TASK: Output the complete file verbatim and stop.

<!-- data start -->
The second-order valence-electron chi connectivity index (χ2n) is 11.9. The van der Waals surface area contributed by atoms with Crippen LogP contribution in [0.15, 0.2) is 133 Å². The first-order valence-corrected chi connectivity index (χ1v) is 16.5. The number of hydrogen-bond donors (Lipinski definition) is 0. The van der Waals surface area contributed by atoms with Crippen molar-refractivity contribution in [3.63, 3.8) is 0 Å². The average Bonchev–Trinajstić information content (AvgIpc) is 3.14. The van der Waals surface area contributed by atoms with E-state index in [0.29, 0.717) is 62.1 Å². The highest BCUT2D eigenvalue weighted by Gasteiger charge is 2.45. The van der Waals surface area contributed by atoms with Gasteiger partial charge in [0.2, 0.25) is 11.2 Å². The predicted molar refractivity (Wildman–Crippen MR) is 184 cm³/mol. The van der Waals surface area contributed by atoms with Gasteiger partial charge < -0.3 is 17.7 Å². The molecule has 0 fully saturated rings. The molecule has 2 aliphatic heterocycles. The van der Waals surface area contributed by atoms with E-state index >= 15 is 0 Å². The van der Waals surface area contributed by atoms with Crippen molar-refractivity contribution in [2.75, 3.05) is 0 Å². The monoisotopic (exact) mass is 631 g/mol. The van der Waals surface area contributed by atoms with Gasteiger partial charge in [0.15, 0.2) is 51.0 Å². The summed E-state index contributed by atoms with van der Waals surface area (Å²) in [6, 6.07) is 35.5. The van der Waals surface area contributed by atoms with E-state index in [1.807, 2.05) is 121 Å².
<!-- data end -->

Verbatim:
The second-order valence-electron chi connectivity index (χ2n) is 11.9. The van der Waals surface area contributed by atoms with Crippen LogP contribution in [0.15, 0.2) is 133 Å². The first-order valence-corrected chi connectivity index (χ1v) is 16.5. The number of hydrogen-bond donors (Lipinski definition) is 0. The van der Waals surface area contributed by atoms with Crippen molar-refractivity contribution in [3.63, 3.8) is 0 Å². The average Bonchev–Trinajstić information content (AvgIpc) is 3.14. The van der Waals surface area contributed by atoms with E-state index in [0.29, 0.717) is 62.1 Å². The highest BCUT2D eigenvalue weighted by Gasteiger charge is 2.45. The van der Waals surface area contributed by atoms with Gasteiger partial charge in [0.2, 0.25) is 11.2 Å². The predicted molar refractivity (Wildman–Crippen MR) is 184 cm³/mol. The van der Waals surface area contributed by atoms with Gasteiger partial charge < -0.3 is 17.7 Å². The molecule has 0 fully saturated rings. The molecule has 2 aliphatic heterocycles. The van der Waals surface area contributed by atoms with E-state index >= 15 is 0 Å². The van der Waals surface area contributed by atoms with Crippen molar-refractivity contribution in [2.75, 3.05) is 0 Å². The monoisotopic (exact) mass is 631 g/mol. The van der Waals surface area contributed by atoms with Gasteiger partial charge in [0.15, 0.2) is 51.0 Å². The summed E-state index contributed by atoms with van der Waals surface area (Å²) in [6, 6.07) is 35.5. The van der Waals surface area contributed by atoms with E-state index in [1.807, 2.05) is 121 Å².